Performance-Based Learning: How it Works

The term “Performance-Based Learning” is thrown around a lot these days, but what does it mean? Does it have to do with working more hours? Does it have to do with preparing for an exam? Does it have to do with writing a grant proposal? Does it mean you should have a meeting every day?  

The term “Performance-Based Learning” can be used in many ways. In this context, performance-based learning (PBL) is a practical, educational approach that helps you learn and understand by doing. It is a method of learning that requires students to use their creative qualities by thinking about an issue and then finding a way to solve it.

Performance-based learning approaches reflect the idea that we learn better when we actively engage in the process — when we actively practice, play, or experiment with what we want to learn. It is a term that has been coined to describe how a student chooses how to learn something, not how much they are officially studying for a specific test. The core principles of PBL are to engage students in meaningful tasks and experiences and provide them with the feedback they need to improve.

In most schools, you’re taught the facts and then tested on them, right? Well, the real world doesn’t work like that. You can’t sit in a classroom or a classroom simulator and learn all the “facts” you need to know about a job or a topic before taking a test. To succeed in the workplace, you need to first become aware of the skills and behaviors you need to do your job and perform well. That’s why learning based on performance is so important.

How Does It Work?

Performance-based learning is not new, but it’s starting to make its way into the classroom. Many schools have embraced the idea that an engaging curriculum can motivate students, particularly those who are less motivated and give them a greater opportunity to improve their skills.

Many institutions make a push to improve student performance by giving students a practice test each time they take a class. These practice tests are usually short, semi-formulaic, multiple-choice exams. However, performance-based learning uses multiple-choice exams but then adds a new twist: the questions are designed to require students to demonstrate how they know the answers to the test questions.  

For example, a question might ask students to describe how they would go about solving a math problem. To score the students’ answers, the test makers might use a multiple-choice exam, but the question might be phrased in a way that forces students to demonstrate how they would go about solving the problem.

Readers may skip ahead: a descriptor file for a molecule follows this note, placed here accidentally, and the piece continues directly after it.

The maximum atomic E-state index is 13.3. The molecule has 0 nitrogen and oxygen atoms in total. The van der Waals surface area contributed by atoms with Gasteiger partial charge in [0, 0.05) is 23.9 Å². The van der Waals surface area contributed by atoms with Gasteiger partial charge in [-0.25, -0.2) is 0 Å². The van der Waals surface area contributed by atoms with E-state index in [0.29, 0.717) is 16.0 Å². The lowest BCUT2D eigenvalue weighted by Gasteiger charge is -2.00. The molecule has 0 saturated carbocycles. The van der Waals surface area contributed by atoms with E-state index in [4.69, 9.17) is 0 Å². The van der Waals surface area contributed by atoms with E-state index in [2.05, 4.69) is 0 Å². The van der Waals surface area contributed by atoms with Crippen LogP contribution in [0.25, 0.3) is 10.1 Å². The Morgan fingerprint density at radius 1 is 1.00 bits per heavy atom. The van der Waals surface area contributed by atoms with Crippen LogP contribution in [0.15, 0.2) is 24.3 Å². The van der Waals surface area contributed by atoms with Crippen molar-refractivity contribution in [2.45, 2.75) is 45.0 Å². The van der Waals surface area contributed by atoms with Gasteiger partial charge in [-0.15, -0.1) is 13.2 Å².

The test scores are used to determine students’ levels of mastery, and then students are required to follow a prescribed curriculum in order to improve their performance and move on to the next level.

Performance-based learning involves breaking down the skills you’ll need for a job into small chunks and then practicing these chunks in a variety of different ways as you study. The idea is that if you practice the skill in all sorts of different ways, you’ll be more prepared for the real-life situations you’ll see in the workplace.

How To Implement Performance-Based Learning

Using performance-based learning to improve classroom learning is not new. But in recent years, research on the subject has been gaining steam, and many schools and organizations have incorporated performance-based learning into their curricula. These school activities are designed to focus on the learning or competencies that students will need to demonstrate in the workplace—often in an attempt to bolster retention of course material.

The goal is to move students from passive to active learners, create a more dynamic classroom environment, help students improve their skills, and make them more accountable.  

There are two ways to implement performance-based activities. One is to focus on the performance, but the other is to focus on the development of the performance. The success of any performance-based program hinges on the performance of the individual participants in the program. In some cases, it is measured and then used to implement the performance-based program.